Title: A Kind of Christmas Carol
Pairing: Nick and Greg
Disclaimer: Characters belong to CBS and Mr Charles Dickens. I make no money from this.
Summary: Nick gets a chance to change his life, before it's too late. Beta'd by my Christmas Star anmani and banner and icon by Christmas Cracker bflyw.
Nick tossed and turned under sheets damp with his sweat, trapped in the dark world between sleeping and waking. A soft swooshing sound filled the room, bringing him to full consciousness and he opened one eye and glanced around nervously, seeing nothing out of the ordinary. He sighed with relief and closed the eye again, snuggling further under the cover.
Suddenly a light so bright that he could see it even through his closed eyelids filled the room. He squinted against the blinding light, one hand automatically shielding his eyes.
“Who’s there?” he called out. The light swirled around in a decreasing circle until it revealed the shape of a woman. The light dimmed until she was surrounded by a soft glow, as if she was illuminated from the inside.
The face looked familiar to him. “Wendy?” he stammered.
The woman smiled and shook her head. “I am the Ghost of Christmas Past.” Her voice was tinkling and light, like bells ringing in the distance.
“Yeah, well, you look a lot like my friend Wendy. Is this some sort of joke?” Nick fumed. “How did you get into my house?”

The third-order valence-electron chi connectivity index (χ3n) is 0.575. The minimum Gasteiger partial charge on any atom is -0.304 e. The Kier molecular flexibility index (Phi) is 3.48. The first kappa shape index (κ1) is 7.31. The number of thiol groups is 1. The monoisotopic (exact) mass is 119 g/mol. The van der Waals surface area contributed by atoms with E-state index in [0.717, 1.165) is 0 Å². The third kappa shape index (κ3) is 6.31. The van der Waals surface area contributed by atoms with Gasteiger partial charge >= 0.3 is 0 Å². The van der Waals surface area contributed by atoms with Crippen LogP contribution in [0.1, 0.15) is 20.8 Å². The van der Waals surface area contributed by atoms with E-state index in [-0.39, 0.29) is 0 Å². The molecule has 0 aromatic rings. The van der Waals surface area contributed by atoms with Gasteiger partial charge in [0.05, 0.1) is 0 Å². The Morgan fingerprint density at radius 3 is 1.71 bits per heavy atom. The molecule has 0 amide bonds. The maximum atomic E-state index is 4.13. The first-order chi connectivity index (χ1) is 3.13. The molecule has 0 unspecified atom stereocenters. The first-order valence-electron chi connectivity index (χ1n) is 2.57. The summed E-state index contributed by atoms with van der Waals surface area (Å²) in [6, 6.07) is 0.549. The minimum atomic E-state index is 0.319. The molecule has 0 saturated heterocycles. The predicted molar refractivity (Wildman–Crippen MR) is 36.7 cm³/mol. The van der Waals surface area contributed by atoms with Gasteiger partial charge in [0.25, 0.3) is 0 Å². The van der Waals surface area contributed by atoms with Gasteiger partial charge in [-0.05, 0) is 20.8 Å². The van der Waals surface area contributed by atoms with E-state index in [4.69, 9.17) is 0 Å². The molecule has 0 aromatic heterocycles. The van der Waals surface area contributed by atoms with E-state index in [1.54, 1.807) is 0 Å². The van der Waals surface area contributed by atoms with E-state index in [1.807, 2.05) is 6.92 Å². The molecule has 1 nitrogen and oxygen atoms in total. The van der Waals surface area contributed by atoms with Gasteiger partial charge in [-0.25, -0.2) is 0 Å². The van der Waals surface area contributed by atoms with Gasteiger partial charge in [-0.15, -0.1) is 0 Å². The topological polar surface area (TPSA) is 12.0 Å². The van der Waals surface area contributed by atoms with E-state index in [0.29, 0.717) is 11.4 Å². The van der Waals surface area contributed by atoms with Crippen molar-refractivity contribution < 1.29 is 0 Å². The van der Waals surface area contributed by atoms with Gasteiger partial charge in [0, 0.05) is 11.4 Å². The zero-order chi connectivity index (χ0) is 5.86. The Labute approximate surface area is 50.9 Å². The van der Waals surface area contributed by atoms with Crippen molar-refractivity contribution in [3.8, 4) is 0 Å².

“I come for your welfare.” she smiled, holding out her hand.
“Don’t you think a good night’s sleep would be better for my welfare?” Nick grumbled, pulling the covers tighter around himself.
“Your reclamation, then. Take heed!'' She touched his face with her hand, and Nick felt a surge of energy flow through his body. He rose from the bed and stood next to her, and she smiled. A blast of icy wind tore past him but disturbed nothing else in the room. Images flew past him, fleeting glimpses through time, but not vivid enough to grasp hold of. He closed his eyes in fright and when he opened them again he was in a large living room, a brightly lit Christmas tree in the corner with presents spilling out from beneath it. Several children were rummaging in the present pile, trying to find those with their name on it. The image was all too familiar.
A woman walked into the room with a tray of cookies and set them on the table. The children rushed to grab them, the tray emptied in seconds leaving nothing but a few crumbs.
“Mom?” Nick said quietly “Mom?” he said again, louder this time. Then he realised he was still dressed in his boxers and T-Shirt, and tried to cover himself up, flushing with embarrassment.
“These are merely shadows of the past.” the spirit smiled. “They can neither see nor hear you.”
Jillian Stokes sighed at the sight of the empty tray. “You didn’t leave any for Nick.” she scolded. “Where is he anyway? Nicholas?” she called out.
A little boy, aged around five, came tumbling into the living room. Nick recognised the boy as his younger self.
“Cookies!” he cried out, jumping up at the table.
“Sorry sweetheart, you missed them.” His mom picked up the tray and brought it back to the kitchen. “Perhaps one of your sisters has one left.” she called over her shoulder.